But my first task, after getting the transcripts of days’ worth of interviewing is to get all the information back into chronological order. Though I won’t write the book in that order, I need to know where and when things happened to keep everything straight.
Do you have any tips or advice on writing a non-fiction book, like a biography? Something new writers might not know?
Most of mine have been first-person as-told-to autobiographies, so written in the voice of the subject. It must sound like them, as if they wrote it, not like you. That’s not easy, but when you get it right, it shows. That’s why, while you’re doing all the writing, the subject must have full veto power over every word.
You used to write the comic strip Gil Thorp. With only four or five panels and a few speech bubbles, how would you structure stories in such a small format?
Actually, there were only three panels per day, and the key was to use the first one to bring the story up to speed, the second to move things along, and the third to make the reader want to find out what happens tomorrow. I wasn’t the artist, so I was really writing a script and suggesting what the artist would draw. It was like writing poetry as opposed to prose. The more I could have him show visually, the more I could devote the few words in the dialogue bubbles to advancing the story.
What goes into planning a successful series? Do you plan story arcs that will span the entire series, or do you take it one book at a time and let the characters act as a throughline?
Being primarily a Panster (one who doesn’t outline but rather writes by the seat of his pants), for me writing a series can be tricky. Each book must be complete and a satisfying read in itself, while still leading to the next installment. So, yes, there must be series-worthy arcs, book length arcs, and arcs for each chapter and often each scene. That’s the genius behind binge worthy TV series as well, and they are a great resource for learning how to accomplish this. It’s a matter of inventing a lot of setups that demand payoffs — as many and as frequently as possible.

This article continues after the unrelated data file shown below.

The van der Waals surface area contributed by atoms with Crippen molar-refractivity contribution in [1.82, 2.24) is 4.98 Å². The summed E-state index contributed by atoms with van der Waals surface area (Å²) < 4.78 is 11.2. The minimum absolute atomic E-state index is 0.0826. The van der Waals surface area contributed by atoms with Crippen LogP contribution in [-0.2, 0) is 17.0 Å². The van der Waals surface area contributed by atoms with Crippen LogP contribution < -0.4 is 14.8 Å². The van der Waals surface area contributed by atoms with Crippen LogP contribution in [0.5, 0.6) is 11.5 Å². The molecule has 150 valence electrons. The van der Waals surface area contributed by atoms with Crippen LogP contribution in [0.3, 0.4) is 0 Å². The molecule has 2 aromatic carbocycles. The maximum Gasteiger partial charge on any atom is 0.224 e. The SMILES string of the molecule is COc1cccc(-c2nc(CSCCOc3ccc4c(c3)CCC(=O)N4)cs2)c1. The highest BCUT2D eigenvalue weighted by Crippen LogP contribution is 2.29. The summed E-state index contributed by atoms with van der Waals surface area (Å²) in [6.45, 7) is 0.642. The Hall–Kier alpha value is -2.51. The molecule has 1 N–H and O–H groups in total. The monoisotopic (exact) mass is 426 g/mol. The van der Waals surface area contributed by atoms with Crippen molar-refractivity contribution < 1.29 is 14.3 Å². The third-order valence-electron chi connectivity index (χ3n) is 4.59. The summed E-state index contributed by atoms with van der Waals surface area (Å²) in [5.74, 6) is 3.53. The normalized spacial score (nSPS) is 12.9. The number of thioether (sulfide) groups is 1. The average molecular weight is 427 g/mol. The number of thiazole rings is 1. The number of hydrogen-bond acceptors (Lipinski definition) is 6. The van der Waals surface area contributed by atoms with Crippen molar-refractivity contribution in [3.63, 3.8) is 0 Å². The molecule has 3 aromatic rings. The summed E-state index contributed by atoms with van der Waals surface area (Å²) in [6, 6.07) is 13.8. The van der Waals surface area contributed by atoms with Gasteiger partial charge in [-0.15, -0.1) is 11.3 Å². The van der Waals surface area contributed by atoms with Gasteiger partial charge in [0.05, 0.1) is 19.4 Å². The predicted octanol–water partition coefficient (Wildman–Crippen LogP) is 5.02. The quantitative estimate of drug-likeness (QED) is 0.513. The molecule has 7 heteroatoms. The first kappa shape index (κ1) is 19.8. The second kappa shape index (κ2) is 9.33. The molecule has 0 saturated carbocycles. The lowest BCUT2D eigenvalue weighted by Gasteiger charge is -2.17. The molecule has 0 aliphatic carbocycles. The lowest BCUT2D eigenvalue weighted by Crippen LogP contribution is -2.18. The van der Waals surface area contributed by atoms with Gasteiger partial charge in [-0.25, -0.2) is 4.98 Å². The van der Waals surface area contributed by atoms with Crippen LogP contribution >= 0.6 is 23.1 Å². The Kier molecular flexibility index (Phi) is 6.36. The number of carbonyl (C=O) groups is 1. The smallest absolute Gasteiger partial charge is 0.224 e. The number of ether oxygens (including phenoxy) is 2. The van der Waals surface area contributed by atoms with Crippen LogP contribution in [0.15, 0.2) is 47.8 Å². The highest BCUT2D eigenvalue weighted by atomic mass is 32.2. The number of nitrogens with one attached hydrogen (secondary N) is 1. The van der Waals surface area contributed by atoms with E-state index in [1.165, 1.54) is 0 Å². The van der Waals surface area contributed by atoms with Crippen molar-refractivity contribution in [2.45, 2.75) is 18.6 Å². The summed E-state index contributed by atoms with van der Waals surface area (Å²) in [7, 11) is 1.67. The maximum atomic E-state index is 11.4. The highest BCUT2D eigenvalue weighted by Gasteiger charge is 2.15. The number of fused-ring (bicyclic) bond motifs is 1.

You’ve also co-written novels with different authors, ministers, and even sports figures. How is the writing process different for these novels? And, how do you keep a consistent voice or even settle disagreements when writing with another author?
I have never written with another author and wouldn’t attempt it. If my name is on the cover of a book, I have either written every word or edited every word. It’s important in co-authoring for each person to be clear on his role. On the Left Behind book with Dr. Tim LaHaye, I was the writer; he was the theological and biblical consultant (and it was his idea originally). In the kids books with Chris Fabry, I was the editor.
Let’s talk about JerryJenkins.com. I’ve used a lot of your resources personally- thanks, by the way! What made you decide to create a blog to help new writers?
I’ve taught writing for decades and wanted to make the training available to any who wanted it. I’ve been so blessed by a dream career that it fulfills me to be able to pay it forward. I have about 2,000 online students now.
What are some daily practices that you think every writer should adopt?
Some of my adages:
All writing is rewriting.
The only way to write a book is with seat in chair.
Dreamers talk about writing. Writers write.
Finally, what is one piece of advice you would give to new writers? Something you wished you had known at the beginning of your career?
Writer’s Block is a myth. No other profession gets to claim this malady. Imagine someone telling their boss they can’t come in today because they have worker’s block. Sure, you may not feel like writing per se, but there’s ALWAYS something you can be doing. Do it.